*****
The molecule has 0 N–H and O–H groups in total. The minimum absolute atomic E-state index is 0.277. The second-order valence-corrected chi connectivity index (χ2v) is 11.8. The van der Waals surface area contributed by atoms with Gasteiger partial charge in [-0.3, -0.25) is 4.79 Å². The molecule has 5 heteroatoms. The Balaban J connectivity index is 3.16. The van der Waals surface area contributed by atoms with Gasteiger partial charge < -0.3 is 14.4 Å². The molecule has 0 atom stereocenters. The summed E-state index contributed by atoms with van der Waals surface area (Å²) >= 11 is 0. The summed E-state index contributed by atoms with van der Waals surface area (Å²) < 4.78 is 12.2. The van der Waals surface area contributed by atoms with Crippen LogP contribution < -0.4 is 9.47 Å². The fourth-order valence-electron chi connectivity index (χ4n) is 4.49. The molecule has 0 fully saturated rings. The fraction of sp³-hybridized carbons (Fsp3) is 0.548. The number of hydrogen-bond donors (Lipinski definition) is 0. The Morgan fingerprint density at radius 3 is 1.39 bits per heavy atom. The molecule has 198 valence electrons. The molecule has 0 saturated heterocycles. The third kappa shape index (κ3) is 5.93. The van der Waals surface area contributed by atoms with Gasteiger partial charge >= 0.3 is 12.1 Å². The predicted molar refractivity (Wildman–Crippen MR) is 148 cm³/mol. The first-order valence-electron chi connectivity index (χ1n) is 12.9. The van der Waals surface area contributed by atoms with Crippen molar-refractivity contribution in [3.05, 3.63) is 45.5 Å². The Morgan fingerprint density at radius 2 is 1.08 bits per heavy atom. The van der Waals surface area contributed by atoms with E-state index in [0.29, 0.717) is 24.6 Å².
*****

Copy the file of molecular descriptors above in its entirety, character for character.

The molecule has 0 N–H and O–H groups in total. The minimum absolute atomic E-state index is 0.277. The second-order valence-corrected chi connectivity index (χ2v) is 11.8. The van der Waals surface area contributed by atoms with Gasteiger partial charge in [-0.3, -0.25) is 4.79 Å². The molecule has 5 heteroatoms. The Balaban J connectivity index is 3.16. The van der Waals surface area contributed by atoms with Gasteiger partial charge < -0.3 is 14.4 Å². The molecule has 0 atom stereocenters. The summed E-state index contributed by atoms with van der Waals surface area (Å²) >= 11 is 0. The summed E-state index contributed by atoms with van der Waals surface area (Å²) < 4.78 is 12.2. The van der Waals surface area contributed by atoms with Crippen LogP contribution < -0.4 is 9.47 Å². The fourth-order valence-electron chi connectivity index (χ4n) is 4.49. The molecule has 0 fully saturated rings. The fraction of sp³-hybridized carbons (Fsp3) is 0.548. The number of hydrogen-bond donors (Lipinski definition) is 0. The Morgan fingerprint density at radius 3 is 1.39 bits per heavy atom. The molecule has 198 valence electrons. The molecule has 0 saturated heterocycles. The third kappa shape index (κ3) is 5.93. The van der Waals surface area contributed by atoms with Gasteiger partial charge >= 0.3 is 12.1 Å². The predicted molar refractivity (Wildman–Crippen MR) is 148 cm³/mol. The first-order valence-electron chi connectivity index (χ1n) is 12.9. The van der Waals surface area contributed by atoms with Crippen molar-refractivity contribution in [3.05, 3.63) is 45.5 Å². The Morgan fingerprint density at radius 2 is 1.08 bits per heavy atom. The van der Waals surface area contributed by atoms with E-state index in [0.29, 0.717) is 24.6 Å².